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Please use this identifier to cite or link to this item: http://arks.princeton.edu/ark:/88435/dsp01ht24wj49f
Title: Financial Theory and Economic Growth: Empirical Evidence in a Cross-Section of Countries
Authors: Kann, Matthew Peter
Advisors: Abreu, Dilip
Department: Economics
Class Year: 2013
Abstract: This paper investigates the empirical evidence of a theoretical mechanism through which financial development should affect economic growth. Theory tells us that financial markets and intermediaries reduce information problems such as adverse selection and moral hazard, and in doing so reduce the cost of external funding. I examine a large sample of countries over the course of three decades - the 1980s, 1990s, and the first decade of the 2000s - and test to see if industrial sectors which are more dependent on external financing grow faster in countries with higher levels of financial development. I find strong evidence in favor of this hypothesis, suggesting that financial development increases economic growth by increasing the efficiency with which economies allocate their resources. Traditional measures of financial development, such as credit depth, remain statistically significant throughout the sample period. However, the methodology employed in this study is motivated by financial theory and the potential efficiency improvements to asset allocation. As a result, I focus on proxies for financial development that 6 measure the efficiency of the financial system rather than its depth or level of access. I find that measures of intermediation efficiency, such as interest margin, credit to deposits, and overhead costs to total assets, are a larger and more significant determinant of economic growth than measures of depth or access. I conclude that financial development remains an important impetus to economic growth, and that while there a some indications that the magnitude of the relationship has declined over time, I do not find systematic evidence across a variety of financial development measures.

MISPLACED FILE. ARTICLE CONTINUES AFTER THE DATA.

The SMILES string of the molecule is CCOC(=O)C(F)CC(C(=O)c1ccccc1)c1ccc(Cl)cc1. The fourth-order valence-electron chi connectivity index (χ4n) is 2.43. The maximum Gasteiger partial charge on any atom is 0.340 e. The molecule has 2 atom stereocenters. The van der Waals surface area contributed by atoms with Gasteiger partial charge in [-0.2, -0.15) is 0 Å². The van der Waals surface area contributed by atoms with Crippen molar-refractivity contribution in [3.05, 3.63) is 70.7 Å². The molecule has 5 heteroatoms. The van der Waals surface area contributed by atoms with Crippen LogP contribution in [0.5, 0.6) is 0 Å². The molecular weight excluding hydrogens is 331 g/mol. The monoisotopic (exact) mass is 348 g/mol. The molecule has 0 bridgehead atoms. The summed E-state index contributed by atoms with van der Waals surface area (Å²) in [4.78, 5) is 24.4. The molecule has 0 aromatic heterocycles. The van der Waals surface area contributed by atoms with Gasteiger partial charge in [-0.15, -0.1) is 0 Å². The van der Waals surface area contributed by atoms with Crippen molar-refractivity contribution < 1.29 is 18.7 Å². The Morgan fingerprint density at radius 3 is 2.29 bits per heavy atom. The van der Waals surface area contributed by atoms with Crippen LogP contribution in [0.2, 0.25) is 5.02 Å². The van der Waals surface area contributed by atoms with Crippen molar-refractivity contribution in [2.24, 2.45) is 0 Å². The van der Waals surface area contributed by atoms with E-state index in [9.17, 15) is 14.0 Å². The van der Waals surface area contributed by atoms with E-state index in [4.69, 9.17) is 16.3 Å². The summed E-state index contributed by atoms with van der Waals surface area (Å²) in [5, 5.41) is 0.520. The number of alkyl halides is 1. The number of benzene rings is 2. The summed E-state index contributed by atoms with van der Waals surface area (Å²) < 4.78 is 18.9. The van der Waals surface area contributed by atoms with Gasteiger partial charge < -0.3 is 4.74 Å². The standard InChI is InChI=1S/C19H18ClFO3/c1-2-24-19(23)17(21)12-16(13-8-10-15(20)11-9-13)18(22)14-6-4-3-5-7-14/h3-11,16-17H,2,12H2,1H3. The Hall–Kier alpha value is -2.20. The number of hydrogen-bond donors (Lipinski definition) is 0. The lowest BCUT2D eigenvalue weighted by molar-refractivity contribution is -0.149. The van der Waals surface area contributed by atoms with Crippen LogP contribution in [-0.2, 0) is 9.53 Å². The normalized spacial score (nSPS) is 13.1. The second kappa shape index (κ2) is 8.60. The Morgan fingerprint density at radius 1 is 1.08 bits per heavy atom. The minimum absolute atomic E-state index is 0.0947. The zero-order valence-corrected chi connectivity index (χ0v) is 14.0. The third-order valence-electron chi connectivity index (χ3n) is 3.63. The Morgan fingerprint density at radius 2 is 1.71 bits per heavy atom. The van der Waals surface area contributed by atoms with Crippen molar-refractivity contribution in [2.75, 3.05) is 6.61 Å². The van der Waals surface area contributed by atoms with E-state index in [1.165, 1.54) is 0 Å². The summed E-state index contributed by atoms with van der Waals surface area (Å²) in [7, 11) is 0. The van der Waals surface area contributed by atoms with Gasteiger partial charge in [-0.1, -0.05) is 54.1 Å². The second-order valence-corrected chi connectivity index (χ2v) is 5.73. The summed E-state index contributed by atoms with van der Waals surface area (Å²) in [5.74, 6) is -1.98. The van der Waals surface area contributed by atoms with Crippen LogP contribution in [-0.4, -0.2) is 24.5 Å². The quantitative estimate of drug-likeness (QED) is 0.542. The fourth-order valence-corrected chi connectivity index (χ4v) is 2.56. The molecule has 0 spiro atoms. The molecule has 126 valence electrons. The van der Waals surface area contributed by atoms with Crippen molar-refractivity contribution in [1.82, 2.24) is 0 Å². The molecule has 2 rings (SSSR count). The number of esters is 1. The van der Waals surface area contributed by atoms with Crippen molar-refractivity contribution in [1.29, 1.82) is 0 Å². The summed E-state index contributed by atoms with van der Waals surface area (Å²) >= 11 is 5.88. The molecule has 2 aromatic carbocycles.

Extent: 85 pages
URI: http://arks.princeton.edu/ark:/88435/dsp01ht24wj49f
Access Restrictions: Walk-in Access. This thesis can only be viewed on computer terminals at the Mudd Manuscript Library.
Type of Material: Princeton University Senior Theses
Language: en_US
Appears in Collections:Economics, 1927-2016

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